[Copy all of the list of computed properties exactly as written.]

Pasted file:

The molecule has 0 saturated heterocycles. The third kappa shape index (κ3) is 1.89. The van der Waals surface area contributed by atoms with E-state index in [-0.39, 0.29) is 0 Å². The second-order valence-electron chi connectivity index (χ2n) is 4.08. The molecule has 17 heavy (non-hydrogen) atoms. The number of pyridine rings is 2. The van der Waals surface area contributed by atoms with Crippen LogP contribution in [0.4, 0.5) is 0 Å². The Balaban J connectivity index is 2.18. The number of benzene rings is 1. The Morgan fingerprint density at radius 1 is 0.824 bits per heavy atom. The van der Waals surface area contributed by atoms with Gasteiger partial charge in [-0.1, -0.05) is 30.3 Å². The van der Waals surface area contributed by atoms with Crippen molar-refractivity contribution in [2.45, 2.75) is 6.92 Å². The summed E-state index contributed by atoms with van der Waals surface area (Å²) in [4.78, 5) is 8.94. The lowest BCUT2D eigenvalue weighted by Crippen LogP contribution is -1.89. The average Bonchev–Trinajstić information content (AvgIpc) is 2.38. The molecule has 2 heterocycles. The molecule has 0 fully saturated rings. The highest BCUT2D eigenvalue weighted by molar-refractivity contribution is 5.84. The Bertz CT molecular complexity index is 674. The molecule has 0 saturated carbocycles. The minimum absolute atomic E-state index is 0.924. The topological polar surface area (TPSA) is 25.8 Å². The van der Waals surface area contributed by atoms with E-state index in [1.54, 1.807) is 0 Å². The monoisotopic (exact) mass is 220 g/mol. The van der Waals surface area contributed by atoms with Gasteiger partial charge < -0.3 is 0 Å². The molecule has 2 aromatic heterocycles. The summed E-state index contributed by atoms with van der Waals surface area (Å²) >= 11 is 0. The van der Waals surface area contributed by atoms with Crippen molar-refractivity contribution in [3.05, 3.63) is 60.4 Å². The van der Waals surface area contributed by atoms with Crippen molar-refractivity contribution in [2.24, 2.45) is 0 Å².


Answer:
The molecule has 0 saturated heterocycles. The third kappa shape index (κ3) is 1.89. The van der Waals surface area contributed by atoms with E-state index in [-0.39, 0.29) is 0 Å². The second-order valence-electron chi connectivity index (χ2n) is 4.08. The molecule has 17 heavy (non-hydrogen) atoms. The number of pyridine rings is 2. The van der Waals surface area contributed by atoms with Crippen LogP contribution in [0.4, 0.5) is 0 Å². The Balaban J connectivity index is 2.18. The number of benzene rings is 1. The Morgan fingerprint density at radius 1 is 0.824 bits per heavy atom. The van der Waals surface area contributed by atoms with Gasteiger partial charge in [-0.1, -0.05) is 30.3 Å². The van der Waals surface area contributed by atoms with Crippen molar-refractivity contribution in [2.45, 2.75) is 6.92 Å². The summed E-state index contributed by atoms with van der Waals surface area (Å²) in [4.78, 5) is 8.94. The lowest BCUT2D eigenvalue weighted by Crippen LogP contribution is -1.89. The average Bonchev–Trinajstić information content (AvgIpc) is 2.38. The molecule has 2 heterocycles. The molecule has 0 fully saturated rings. The highest BCUT2D eigenvalue weighted by molar-refractivity contribution is 5.84. The Bertz CT molecular complexity index is 674. The molecule has 0 saturated carbocycles. The minimum absolute atomic E-state index is 0.924. The topological polar surface area (TPSA) is 25.8 Å². The van der Waals surface area contributed by atoms with E-state index in [1.54, 1.807) is 0 Å². The monoisotopic (exact) mass is 220 g/mol. The van der Waals surface area contributed by atoms with Gasteiger partial charge < -0.3 is 0 Å². The molecule has 2 aromatic heterocycles. The summed E-state index contributed by atoms with van der Waals surface area (Å²) >= 11 is 0. The van der Waals surface area contributed by atoms with Crippen molar-refractivity contribution in [3.05, 3.63) is 60.4 Å². The van der Waals surface area contributed by atoms with Crippen molar-refractivity contribution in [2.24, 2.45) is 0 Å².